As technology advancements continue to shape the world, more minds are tapping into the ability of technology to map for, analyze and use geospatial data to make decisions.
Between 6th and 8th September 2022, people of different walks, thoughts, and scientific expertise met during the 5th annual Regional Center for Mapping of Resources for Development (RCMRD) International Conference (RIC2022), held at the RCMRD offices in Nairobi, Kenya.
The focus was to see how technology such as the use of drones and satellites, is being infused into the search for geo-information and other pieces of scientific data to map the available resources and achieve resilient social systems.
This would help Africa and other continents to tackle hunger, water insecurity, floods, and other relatable problems affecting our planet.
This year’s theme was “Earth Observation Services for Resilient Social Systems”, in response to the ongoing pressure on the few resources being shared among an ever-increasing human population.
Numerous partners, scientists, agriculturalists, geographers, developers, and other experts showcased their wealth of knowledge through keynote speeches, oral paper and project presentations, demos, and exhibition booths ubiquitous during the three-day conference.
The spotlight thematic areas were Agriculture and Food Distribution Systems, Water Resources and Blue Economy, Geo Innovation in Health, Land Administration and Management Systems, and Natural Ecosystems and Biodiversity Conservation, among others.
Plenary sessions and capacity-building sessions involved small groups thinking through different issues affecting humanity and our mother planet Earth.
“Geo-scientific technology is advancing rapidly in the world,” noted David Gadsden, Director of Conservation Solutions, Environmental Systems Research Institute (ESRI) Global. He was giving a keynote speech on Earth Observation Information in Environment and Development.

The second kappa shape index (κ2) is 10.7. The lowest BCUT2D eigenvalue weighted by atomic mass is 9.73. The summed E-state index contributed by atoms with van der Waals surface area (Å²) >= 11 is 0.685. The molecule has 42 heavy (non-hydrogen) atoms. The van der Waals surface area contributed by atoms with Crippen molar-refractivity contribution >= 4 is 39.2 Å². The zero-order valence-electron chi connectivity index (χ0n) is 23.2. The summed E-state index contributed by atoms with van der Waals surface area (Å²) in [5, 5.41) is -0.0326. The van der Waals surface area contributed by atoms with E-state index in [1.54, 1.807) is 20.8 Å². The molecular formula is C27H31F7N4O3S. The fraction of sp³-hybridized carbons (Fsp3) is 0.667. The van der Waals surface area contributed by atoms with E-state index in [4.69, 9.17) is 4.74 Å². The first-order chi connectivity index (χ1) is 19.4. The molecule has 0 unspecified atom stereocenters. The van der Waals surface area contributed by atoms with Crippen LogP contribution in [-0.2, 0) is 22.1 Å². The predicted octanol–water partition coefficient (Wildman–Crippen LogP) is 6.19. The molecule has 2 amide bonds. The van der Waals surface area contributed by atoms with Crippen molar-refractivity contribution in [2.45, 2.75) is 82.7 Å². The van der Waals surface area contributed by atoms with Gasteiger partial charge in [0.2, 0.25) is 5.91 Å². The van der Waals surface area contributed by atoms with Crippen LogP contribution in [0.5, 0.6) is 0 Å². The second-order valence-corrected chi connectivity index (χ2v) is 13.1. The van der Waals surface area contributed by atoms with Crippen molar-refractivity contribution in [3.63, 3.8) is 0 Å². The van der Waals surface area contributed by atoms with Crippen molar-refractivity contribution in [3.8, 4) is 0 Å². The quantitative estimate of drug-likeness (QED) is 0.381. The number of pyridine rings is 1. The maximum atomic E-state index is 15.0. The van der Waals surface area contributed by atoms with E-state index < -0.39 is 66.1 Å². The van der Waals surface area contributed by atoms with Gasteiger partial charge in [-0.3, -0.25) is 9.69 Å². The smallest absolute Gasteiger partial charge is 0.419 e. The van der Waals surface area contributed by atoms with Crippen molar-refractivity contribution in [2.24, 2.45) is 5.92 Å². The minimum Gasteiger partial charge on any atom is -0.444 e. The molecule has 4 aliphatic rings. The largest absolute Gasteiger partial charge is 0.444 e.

Gadsden added that as the human population continues to exert more pressure on the available resources, mapping is a fundamental language and framework helping us employ diverse dynamics towards a better solution by making sense of available resources and systems.
He also observed that Geographic Information Systems (GIS) finds its use in helping map and manage conflicts on land, water, and other resources use, managing space for institutions and businesses, health and transport sectors, and can also be used in planning for economic advancements using online servers and infrastructure.
Satellites in Health
Satellites and other technological advancements are significantly being embraced in the health sector.
In his paper on Nairobi Air Quality Monitoring for Health and Planning as a Geo-Innovation: a Geo-health Project (Kenya), Prof Augustine Afullo, a lecturer and researcher at the University of Nairobi demystified how pollution in the city has affected the masses, especially the children, destroying their respiratory organs and plunging them into sicknesses.
By use of data sourced and analyzed using scientific geo-information approaches on 1100 nine-to-twelve-year-old pupils, Prof Afullo found that 10% of children having 75% impaired lung functioning; half of them have an acute lung impairment.
The geo-innovative research concludes that “Nairobi City is polluted way above the health requirements, and negatively aggravating the health of the residents. Efforts to curb air pollution, as well as city planning for clean schools, are a priority,” reads the abstract.
He says that the use of geo-technology such as air-quality sensors (which are only two in Africa, one in Kenya and one in Ghana), and other scientific approaches helps in mapping such disasters and gives accurate data usable in the health sector and by government agencies to make better policies.
For instance, the location of schools in terms of nearness to dumping sites and high-pollution spots must be reviewed before the licensing of juvenile schools.
Satellites and Drones in Land and Agriculture
Fahari Aviation is an innovative wing under Kenya Airways (KQ). They have designed drones for use in agriculture, land surveying and monitoring of aircraft functioning to identify any mechanical malfunctioning and scratches.
Hawkings Musili, Fahari Aviation General Manager, gave a keynote address on Unmanned Aircraft Systems (UAS/drone technology) for Improved Decision Making.
Vouching for the importance of efficient and accurate data collection, he noted that “inaccurate data undermines business results.”
Between 50-80% of the time goes into proofing data for accuracy and according to Musili, drones are time-saving, more accurate, and cheaper than satellites.
Fahari Aviation is using drone images to get more detail on the structural defects of airplanes at KQ. They can also be stored for future use.
Satellites are being used to monitor drought status in Eastern and Southern Africa, among other areas in Africa and the world over, as a mechanism for early warning and disaster preparedness. For example, GIS has been used to map and monitor gully erosion in Mwatate, Kenya.